Wayfinding is also critical in retail, particularly in department stores where you can often get lost. You can stand at the foot of the escalator, trying to locate the department you’re after and the floor it’s on. Then, when you get to the right floor you need to find the right department. If the wayfinding is insufficient you end up following a route only to find it’s a dead-end, then retracing your steps and losing all sense of orientation. Then, once you eventually do find it, you have to find your way out!
Retail is not just the seductive presentation of merchandise, it’s as much about pleasurable experience too. Good wayfinding is passive, it’s reliable, there when you need it and not when you don’t.
Why is a well-thought-out wayfinding strategy so important within the construction industry?
In March 2018, the Health and Safety Executive (HSE) published data which highlighted construction as the industry in which individuals are most likely to suffer fatal injuries. Of the many hazards inherent in a building site, being struck by a moving vehicle is second only to falls from height as the most likely factors to cause such injuries. This is why we see well-marked footpaths on construction sites – segregating pedestrians from heavy vehicles and providing clear, legible instructions for priorities, where a crossover is inevitable.
The use of signage on construction sites is regulated by the HSE. However, each site is unique and so every person present on a site must also undergo an induction in which they’ll be briefed about the site and given instruction and training on how to conduct themselves whilst they are there.
How can wayfinding impact on wellbeing in an education setting, particularly where special needs should be taken into consideration?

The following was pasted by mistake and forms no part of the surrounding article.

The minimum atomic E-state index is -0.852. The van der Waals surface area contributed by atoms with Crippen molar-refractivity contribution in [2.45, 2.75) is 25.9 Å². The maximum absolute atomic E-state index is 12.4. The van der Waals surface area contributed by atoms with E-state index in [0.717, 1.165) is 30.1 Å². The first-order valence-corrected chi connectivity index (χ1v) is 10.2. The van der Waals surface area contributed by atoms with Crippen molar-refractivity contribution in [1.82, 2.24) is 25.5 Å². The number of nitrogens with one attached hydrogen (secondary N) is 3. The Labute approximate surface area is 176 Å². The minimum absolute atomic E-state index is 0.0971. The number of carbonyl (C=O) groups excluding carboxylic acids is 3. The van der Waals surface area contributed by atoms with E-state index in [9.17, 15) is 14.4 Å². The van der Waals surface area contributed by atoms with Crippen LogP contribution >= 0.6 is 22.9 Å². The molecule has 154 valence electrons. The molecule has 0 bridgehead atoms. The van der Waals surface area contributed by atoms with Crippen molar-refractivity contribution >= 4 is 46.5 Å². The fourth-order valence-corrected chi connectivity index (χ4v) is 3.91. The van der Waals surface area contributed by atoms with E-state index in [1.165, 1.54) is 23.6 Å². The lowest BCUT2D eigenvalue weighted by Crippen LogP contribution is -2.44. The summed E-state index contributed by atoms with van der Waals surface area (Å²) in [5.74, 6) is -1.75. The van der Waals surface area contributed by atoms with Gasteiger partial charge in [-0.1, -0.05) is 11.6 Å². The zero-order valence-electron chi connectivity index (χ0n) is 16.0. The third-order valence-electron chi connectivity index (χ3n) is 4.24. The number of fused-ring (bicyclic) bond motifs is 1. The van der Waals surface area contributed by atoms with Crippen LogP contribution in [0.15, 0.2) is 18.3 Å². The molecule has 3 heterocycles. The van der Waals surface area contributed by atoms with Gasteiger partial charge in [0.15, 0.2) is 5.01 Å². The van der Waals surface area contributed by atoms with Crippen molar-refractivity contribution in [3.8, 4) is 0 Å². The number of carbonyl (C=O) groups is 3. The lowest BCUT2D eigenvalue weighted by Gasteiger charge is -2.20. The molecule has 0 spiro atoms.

In a SEN environment, it can be challenging for pupils to recognise spaces with different functions. We use simple graphics to describe the function of a space. For instance, an image of a test tube and flask with some bubbling liquid tells students this is a science lab. Those using the space are not solely reliant on words to locate or inform them.
With our work in special school environments, like Castle Wood School in Coventry and Kemball Special School in Stoke, bringing identity to a home zone – where a pupil might spend a year of their education, for instance – helps to locate them within the wider environment. Identity can be expressed through colour, texture and graphics for unique zones which are easy to find and where their closest relationships are found. It’s familiar and safe.
In a work environment, would you say that good wayfinding could improve productivity too and therefore also profit?
It’s increasingly important to create ‘efficient’ workplaces, particularly considering how much our working environments have kept pace with the evolution of information technology and flexible working patterns. These trends are starting to impact on our space utilisation and the flexibility it has given us to work in a variety of settings.
Productivity however, relies on much more than an efficient working environment; it relies on motivation too. It’s imperative that we put people first: it’s all about people, purpose and place. These three aspects of your life at work contribute to your wellbeing, your motivation and so, your productivity.
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With thanks to Sara Harraway, director at CPMG Architects, and senior interior designers Ruth Evans and Cristina Riley.